But everyone agrees—without even talking about it—that schools MUST block some information from kids.  At least as important as delivering knowledge to children, our schools exist to keep knowledge away from them.

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1 Comment

  1. Agellius

     /  March 24, 2017

    The point, I think, is that school is a big part of the upbringing of children. They spend most of their waking hours either in school or doing homework or other school-related activities. What parents want — liberal or conservative — is not to have the values they are trying to instill in their kids undermined by their schools.

    The issue is not the desire to “block knowledge”. Most conservative parents would not object to schools teaching about communism, but they would object to schools teaching communism. Liberal parents would not object to schools teaching about objections to transgenderism, but would object to schools objecting to transgenderism. It’s all about what attitude the school is takes towards the material.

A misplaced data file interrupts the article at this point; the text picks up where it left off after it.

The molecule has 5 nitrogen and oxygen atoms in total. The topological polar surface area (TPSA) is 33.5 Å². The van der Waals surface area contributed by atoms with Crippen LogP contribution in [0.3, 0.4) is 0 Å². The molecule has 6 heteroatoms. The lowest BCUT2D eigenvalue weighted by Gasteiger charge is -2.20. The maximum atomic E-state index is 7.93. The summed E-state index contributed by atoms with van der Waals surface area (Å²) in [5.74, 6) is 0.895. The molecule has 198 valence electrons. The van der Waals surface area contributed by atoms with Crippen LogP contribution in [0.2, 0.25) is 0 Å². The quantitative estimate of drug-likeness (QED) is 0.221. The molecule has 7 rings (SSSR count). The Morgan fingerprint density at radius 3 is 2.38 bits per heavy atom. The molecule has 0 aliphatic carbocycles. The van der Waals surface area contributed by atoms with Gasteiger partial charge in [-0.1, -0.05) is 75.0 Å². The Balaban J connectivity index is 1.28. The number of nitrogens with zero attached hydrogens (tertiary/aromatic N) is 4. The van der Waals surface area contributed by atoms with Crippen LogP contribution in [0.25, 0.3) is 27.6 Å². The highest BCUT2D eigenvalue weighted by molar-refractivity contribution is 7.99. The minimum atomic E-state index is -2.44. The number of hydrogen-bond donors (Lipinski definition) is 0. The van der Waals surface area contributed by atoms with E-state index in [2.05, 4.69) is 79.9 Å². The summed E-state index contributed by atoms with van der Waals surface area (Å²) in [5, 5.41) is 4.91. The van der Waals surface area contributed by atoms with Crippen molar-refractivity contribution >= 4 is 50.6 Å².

In this case it seems that the book is intended not as mere information but as propaganda. Its specific intent is to change attitudes. But some parents may not want their kids’ attitudes changed, and don’t feel that the school should be in the business of trying to change them.

    Personally, as I’ve said before, I think this is why the public school system is a big mistake. Since schooling is such a big part of child-rearing, there is no reason why it shouldn’t be a place where students’ attitudes are formed. Most parents would agree with this, only provided that the school is pushing the attitudes that they favor. Liberal parents love it when a public school pushes liberal attitudes, and likewise for conservatives. But neither side likes the idea of government schools force-feeding attitudes to their children that they disagree with.

    A simple solution would be schools that are publicly funded but privately run.

    Reply